Leanne O’Connor catches up with Timm Sonnenschein a week after the opening of his solo show Division, Resistance and Empowerment. Together they delve in to his aspirations, practice and stance on empathy within the field of documentary photography.
‘Change is necessary, and consequently a transformative interaction of all members of society is needed. Let’s open the floor for a propaganda of empathy.’ – Timm Sonnenschein, Poverty and Austerity, 2018
German-born Sonnenschein has been a freelance documentary photographer for the best part of ten years, and is now a lecturer in photography here at Birmingham City University.
One of the major underpinnings of Timm Sonnenschein photographic practice is essentially – empathy.
In his own words, Sonnenschein ‘s work aims to change perceptions within society and bring about a positive sense of community and see people as individuals. I very much use my photography as a tool for change and I definitely from a left wing background, and I think that elements of inclusion have always been within my thinking, social inclusion, not pushing people out for who they are but actually acknowledge their need to observe and engage in a dialogue. That’s what I have done just through living and that’s what I have tried to promote through my photographic work.
This role of empathy in occurrence with the practice of documentary photography is viewed as a contested subject, and has been explored by photographic theorists such as Susan Sontag, Roland Barthes and Jane Lydon. With some holding the view of its non-existence within that clinical power related scenario of the photographer and the subject, whilst on the other hand upholding the fact of human emotion always pervading every shot captured. Sonnenschein shared his own experience of humility interrupting the previously termed ‘clinical’ stance of the documentarian, when asked to capture photographs of school children and parents, to act as representation of the Trojan horse enquiry…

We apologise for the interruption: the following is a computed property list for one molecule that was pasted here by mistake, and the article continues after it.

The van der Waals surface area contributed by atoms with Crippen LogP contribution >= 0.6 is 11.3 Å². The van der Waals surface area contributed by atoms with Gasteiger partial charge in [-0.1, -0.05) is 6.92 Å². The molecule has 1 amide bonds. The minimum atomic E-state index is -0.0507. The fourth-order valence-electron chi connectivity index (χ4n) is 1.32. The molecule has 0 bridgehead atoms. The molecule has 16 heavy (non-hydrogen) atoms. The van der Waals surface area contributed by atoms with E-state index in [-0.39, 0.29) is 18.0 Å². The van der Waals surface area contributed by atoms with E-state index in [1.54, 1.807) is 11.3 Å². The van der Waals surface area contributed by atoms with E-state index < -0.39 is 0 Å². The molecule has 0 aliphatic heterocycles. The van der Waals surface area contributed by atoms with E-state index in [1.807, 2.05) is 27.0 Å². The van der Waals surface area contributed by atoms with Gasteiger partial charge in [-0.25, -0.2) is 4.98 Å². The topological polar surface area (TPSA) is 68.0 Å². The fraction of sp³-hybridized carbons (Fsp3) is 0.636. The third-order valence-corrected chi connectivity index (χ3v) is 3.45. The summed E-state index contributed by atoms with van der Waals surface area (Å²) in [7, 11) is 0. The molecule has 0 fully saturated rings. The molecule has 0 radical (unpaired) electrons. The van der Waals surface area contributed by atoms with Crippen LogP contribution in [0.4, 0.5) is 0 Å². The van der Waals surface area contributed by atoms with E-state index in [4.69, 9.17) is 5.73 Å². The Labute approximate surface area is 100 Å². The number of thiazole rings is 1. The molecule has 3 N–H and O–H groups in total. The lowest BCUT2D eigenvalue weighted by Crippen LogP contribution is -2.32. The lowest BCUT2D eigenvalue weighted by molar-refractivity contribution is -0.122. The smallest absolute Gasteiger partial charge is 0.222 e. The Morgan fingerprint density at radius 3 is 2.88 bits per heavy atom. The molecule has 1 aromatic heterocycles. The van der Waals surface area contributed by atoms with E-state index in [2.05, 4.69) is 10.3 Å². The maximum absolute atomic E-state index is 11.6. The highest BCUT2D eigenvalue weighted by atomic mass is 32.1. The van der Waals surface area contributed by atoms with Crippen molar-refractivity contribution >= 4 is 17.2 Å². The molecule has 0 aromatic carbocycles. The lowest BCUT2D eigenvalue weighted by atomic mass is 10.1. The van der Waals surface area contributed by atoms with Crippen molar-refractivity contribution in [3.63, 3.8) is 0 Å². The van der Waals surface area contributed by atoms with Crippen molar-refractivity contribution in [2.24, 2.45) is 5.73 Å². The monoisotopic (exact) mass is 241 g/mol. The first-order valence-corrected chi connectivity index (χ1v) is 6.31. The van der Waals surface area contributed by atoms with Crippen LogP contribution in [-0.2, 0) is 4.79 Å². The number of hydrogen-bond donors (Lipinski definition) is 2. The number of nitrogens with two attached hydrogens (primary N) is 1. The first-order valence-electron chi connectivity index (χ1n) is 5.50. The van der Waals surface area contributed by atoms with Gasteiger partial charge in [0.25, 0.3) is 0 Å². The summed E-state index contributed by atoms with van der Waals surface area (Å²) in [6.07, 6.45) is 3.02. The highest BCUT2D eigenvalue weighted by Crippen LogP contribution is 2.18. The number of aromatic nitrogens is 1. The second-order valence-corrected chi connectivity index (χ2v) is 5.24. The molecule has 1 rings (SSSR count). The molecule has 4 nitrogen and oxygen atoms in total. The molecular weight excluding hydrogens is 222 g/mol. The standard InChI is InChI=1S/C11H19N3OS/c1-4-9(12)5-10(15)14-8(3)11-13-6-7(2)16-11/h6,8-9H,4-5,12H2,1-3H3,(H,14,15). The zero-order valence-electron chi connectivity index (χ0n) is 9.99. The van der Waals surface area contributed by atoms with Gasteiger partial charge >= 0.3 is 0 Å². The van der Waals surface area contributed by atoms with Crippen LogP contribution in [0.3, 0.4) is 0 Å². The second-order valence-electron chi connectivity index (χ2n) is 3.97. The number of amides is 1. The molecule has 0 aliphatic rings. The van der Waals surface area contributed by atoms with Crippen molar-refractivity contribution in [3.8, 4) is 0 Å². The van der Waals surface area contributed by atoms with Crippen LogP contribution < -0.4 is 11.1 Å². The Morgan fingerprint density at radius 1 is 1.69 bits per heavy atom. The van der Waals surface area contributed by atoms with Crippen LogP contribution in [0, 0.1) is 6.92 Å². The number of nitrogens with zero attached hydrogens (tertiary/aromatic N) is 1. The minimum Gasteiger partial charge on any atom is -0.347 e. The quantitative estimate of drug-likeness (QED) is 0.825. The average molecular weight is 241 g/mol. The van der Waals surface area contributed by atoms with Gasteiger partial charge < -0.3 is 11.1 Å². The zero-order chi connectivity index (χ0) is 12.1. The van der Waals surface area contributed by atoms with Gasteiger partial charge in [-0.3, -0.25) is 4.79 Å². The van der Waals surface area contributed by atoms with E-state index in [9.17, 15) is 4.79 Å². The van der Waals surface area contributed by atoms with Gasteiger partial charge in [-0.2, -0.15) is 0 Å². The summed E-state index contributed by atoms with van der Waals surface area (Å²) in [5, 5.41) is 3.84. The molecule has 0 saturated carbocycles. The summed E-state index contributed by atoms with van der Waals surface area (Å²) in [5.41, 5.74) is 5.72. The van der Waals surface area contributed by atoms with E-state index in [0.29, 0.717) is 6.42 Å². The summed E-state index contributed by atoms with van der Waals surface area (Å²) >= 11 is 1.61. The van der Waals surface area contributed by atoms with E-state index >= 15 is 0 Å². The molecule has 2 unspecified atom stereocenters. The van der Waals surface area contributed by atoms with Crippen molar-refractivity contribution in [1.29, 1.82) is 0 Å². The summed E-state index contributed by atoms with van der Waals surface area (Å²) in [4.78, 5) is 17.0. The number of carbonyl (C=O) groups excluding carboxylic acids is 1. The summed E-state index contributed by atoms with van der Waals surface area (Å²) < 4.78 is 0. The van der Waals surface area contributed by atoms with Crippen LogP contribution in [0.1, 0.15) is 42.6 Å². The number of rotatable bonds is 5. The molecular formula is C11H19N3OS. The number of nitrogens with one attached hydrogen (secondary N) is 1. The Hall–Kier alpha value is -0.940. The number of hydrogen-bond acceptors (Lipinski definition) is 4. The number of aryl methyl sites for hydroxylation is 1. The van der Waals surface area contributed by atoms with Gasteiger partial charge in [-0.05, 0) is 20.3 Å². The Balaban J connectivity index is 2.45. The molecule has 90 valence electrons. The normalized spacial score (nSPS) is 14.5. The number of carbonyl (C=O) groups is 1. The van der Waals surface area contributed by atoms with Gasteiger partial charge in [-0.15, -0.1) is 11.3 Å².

T.S: “I just felt that my values couldn’t match that, and in that sense a picture that is representing the Trojan horse inquiry is BBC or ITV cameras, I can’t recall exactly – filming in a public meeting two Muslim women. And … or pointing in the direction of two Muslim women. In that sense I stepped back from being the press observer, but instead observed in a way – what was happening at the time. That was a national and partly international observation of the Muslim community in Birmingham. I didn’t really want to be part of that, I wanted to be part of observing what was happening.”
Discussing with Sonnenschein what work he considered to be a seminal shot in his photographic practice, he reflected on a number of shots, one in our current show Division, resistance and Empowerment (pictured below with his reflections on the work)
T.S: “At some point during my travels in china, I walked past the Jin Mao tower which is one of the three highest buildings in Shang Hai. I saw a migrant worker pulling out grass, dry grass, outside a lawn outside those buildings which houses the Hyatt hotel and other prominent places.
I just thought, no this is the image that depicts what I wanted to explain, and I just photographed this woman just pulling grass in contrast to these buildings that represent an enormous amount of wealth and growth and there we have a migrant worker who has to pull out dry grass to make it look…. pretty?”